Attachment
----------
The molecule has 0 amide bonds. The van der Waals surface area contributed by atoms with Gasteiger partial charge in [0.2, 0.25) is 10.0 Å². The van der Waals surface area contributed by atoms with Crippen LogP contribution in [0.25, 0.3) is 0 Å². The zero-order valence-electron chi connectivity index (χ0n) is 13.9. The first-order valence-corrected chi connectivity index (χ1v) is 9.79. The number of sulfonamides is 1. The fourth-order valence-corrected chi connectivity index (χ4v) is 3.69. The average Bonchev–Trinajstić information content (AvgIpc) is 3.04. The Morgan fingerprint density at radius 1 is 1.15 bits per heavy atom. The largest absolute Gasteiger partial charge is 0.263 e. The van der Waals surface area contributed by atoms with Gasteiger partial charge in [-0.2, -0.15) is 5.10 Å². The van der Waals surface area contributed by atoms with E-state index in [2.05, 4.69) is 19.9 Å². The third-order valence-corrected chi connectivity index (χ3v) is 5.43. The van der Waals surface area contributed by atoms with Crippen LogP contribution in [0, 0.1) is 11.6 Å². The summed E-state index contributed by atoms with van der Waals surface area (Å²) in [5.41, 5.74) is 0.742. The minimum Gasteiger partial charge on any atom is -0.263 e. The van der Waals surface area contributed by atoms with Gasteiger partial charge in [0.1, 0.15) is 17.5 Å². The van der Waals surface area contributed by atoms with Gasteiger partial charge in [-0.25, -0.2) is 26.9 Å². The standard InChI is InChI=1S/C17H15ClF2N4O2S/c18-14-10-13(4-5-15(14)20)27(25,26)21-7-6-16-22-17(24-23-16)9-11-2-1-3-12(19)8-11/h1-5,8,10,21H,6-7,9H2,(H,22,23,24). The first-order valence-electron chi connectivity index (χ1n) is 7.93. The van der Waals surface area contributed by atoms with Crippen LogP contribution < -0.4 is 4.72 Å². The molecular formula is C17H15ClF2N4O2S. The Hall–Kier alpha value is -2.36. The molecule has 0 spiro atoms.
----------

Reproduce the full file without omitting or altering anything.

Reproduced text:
The molecule has 0 amide bonds. The van der Waals surface area contributed by atoms with Gasteiger partial charge in [0.2, 0.25) is 10.0 Å². The van der Waals surface area contributed by atoms with Crippen LogP contribution in [0.25, 0.3) is 0 Å². The zero-order valence-electron chi connectivity index (χ0n) is 13.9. The first-order valence-corrected chi connectivity index (χ1v) is 9.79. The number of sulfonamides is 1. The fourth-order valence-corrected chi connectivity index (χ4v) is 3.69. The average Bonchev–Trinajstić information content (AvgIpc) is 3.04. The Morgan fingerprint density at radius 1 is 1.15 bits per heavy atom. The largest absolute Gasteiger partial charge is 0.263 e. The van der Waals surface area contributed by atoms with Gasteiger partial charge in [-0.2, -0.15) is 5.10 Å². The van der Waals surface area contributed by atoms with E-state index in [2.05, 4.69) is 19.9 Å². The third-order valence-corrected chi connectivity index (χ3v) is 5.43. The van der Waals surface area contributed by atoms with Crippen LogP contribution in [0, 0.1) is 11.6 Å². The summed E-state index contributed by atoms with van der Waals surface area (Å²) in [5.41, 5.74) is 0.742. The minimum Gasteiger partial charge on any atom is -0.263 e. The van der Waals surface area contributed by atoms with Gasteiger partial charge in [0.1, 0.15) is 17.5 Å². The van der Waals surface area contributed by atoms with Gasteiger partial charge in [-0.25, -0.2) is 26.9 Å². The standard InChI is InChI=1S/C17H15ClF2N4O2S/c18-14-10-13(4-5-15(14)20)27(25,26)21-7-6-16-22-17(24-23-16)9-11-2-1-3-12(19)8-11/h1-5,8,10,21H,6-7,9H2,(H,22,23,24). The first-order valence-electron chi connectivity index (χ1n) is 7.93. The van der Waals surface area contributed by atoms with Crippen LogP contribution < -0.4 is 4.72 Å². The molecular formula is C17H15ClF2N4O2S. The Hall–Kier alpha value is -2.36. The molecule has 0 spiro atoms.